Trailer

Advertisements

Synopsis

A woman seeks to make the outdoors more accessible for fat people – just as they are and without shame. Armed with her slogan “Trails Not Scales”, she soon finds herself hosting events all over North America.

When you picture an avid hiker, images from REI and MEC commercials come to mind: this person is often able-bodied, white, thin, and decked out in the latest outdoor gear and sporting equipment.

But what about fat people?

Hiking is an activity perceived to be out of the reaches of fat folks and other marginalized groups. This belief remains despite the social emphasis on weight-loss and fitness that often targets those who live outside the norm, especially those who inhabit bigger bodies.

Fat Hiking Club challenges this assumption.

This short documentary film captures the story of Summer Michaud-Skog, the founder of Fat Girls Hiking, an organization based in Portland, Oregon. Summer’s mission is to make the outdoors accessible for everybody – and every body. Her organization quickly grows in popularity, inspiring her to take it internationally.

First stop: Vancouver, British Columbia.

Crew

LAYLA CAMERON

Director, Executive Producer

IMG_9541

Layla Cameron is a queer fat activist, filmmaker and PhD student living in Vancouver, British Columbia. Fat Hiking Club is her first film. You can find out more about Layla and her work on her website.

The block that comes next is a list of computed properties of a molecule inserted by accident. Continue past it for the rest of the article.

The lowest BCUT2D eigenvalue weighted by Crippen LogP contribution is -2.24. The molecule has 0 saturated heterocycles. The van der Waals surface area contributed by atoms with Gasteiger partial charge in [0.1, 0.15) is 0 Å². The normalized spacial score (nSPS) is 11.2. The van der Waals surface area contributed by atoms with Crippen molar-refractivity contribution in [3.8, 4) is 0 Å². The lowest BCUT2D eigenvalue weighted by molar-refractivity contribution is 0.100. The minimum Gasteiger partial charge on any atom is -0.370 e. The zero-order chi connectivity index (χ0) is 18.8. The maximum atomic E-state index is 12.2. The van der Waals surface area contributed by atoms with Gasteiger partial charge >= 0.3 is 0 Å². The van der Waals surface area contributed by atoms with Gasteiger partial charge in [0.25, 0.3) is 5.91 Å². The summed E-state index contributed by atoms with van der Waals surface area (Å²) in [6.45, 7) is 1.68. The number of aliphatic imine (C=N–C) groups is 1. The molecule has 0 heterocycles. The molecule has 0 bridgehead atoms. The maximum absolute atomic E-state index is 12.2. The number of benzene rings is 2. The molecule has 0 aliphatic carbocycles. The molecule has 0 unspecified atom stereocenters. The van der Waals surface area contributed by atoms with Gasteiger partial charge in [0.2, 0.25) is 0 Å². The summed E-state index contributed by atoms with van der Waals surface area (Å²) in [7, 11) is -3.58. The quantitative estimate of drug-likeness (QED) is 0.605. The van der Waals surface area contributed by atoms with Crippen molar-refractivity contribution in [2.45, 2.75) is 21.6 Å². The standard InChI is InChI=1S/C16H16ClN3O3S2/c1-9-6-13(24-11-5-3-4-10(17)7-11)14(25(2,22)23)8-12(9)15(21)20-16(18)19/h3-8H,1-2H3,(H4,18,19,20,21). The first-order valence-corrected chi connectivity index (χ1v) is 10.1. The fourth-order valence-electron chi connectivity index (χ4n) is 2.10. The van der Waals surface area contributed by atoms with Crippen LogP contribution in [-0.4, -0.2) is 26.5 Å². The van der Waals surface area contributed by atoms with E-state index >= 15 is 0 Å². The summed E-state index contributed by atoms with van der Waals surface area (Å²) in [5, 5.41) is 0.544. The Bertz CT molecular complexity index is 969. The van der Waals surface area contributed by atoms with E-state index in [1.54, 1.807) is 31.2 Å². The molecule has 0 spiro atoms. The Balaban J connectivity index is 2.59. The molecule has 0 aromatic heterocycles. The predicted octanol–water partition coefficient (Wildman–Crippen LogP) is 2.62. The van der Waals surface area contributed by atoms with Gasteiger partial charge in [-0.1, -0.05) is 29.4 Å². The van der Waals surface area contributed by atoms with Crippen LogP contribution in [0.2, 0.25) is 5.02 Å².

DANIE EASTON

Director of Photography, Editor

img_9498.jpg

Danie Easton is a visual artist based in Vancouver, British Columbia. With a passion for storytelling, they produce cinematic works on a variety of subjects through their production company Eastowest Productions.

 

 

 

DISCUSSION

DIRECTOR’S STATEMENT

I moved to Vancouver from Toronto largely to indulge in the beauty of the Pacific Northwest and to try to climb some mountains. Shortly after arriving on the west coast, I read yet another article advocating that hiking is an excellent way to stay or become thin, and that all ‘good’ Canadians should take note. Considering myself already a halfway-decent Canadian, I quickly added this rhetoric to the steadily growing pile of flaming fatphobia that fuels my involvement in body politics, and began looking on social media for other fat hikers who shared my enthusiasm. After stumbling upon Fat Girls Hiking, I decided that this subject would make an excellent documentary film.

I hope that this film inspires you to find an activity that makes you feel good in your body – whatever that may be and whatever that may look like.

PRESS

THE VANCOUVER SUN – “METRO VANCOUVER’S LAYLA CAMERON HAPPY TO BE THE FACE OF FAT ACTIVISM”

THE LYNDA STEELE SHOW – “TALKING TO THE RECIPIENT OF THE 2018 NORA AND TED STERLING PRIZE FOR HER SHORT ‘FAT HIKING CLUB’ ABOUT HER MISSION AND THE FILM’S PURPOSE

THE STAR VANCOUVER – “FAT GIRLS HIKING BRINGS BODY-POSITIVE FITNESS TO VANCOUVER”

THE RATIONAL, VANCOUVER CO-OP RADIO – AUGUST 13, 2018

FOR THE RECORD – LAYLA CAMERON, PHD STUDENT AND FILMMAKER

THE RABBIT HOLE – FAT HIKING CLUB: A DISCUSSION ABOUT FAT ACTIVISM, POLITICS, AND LIBERATION FOR ALL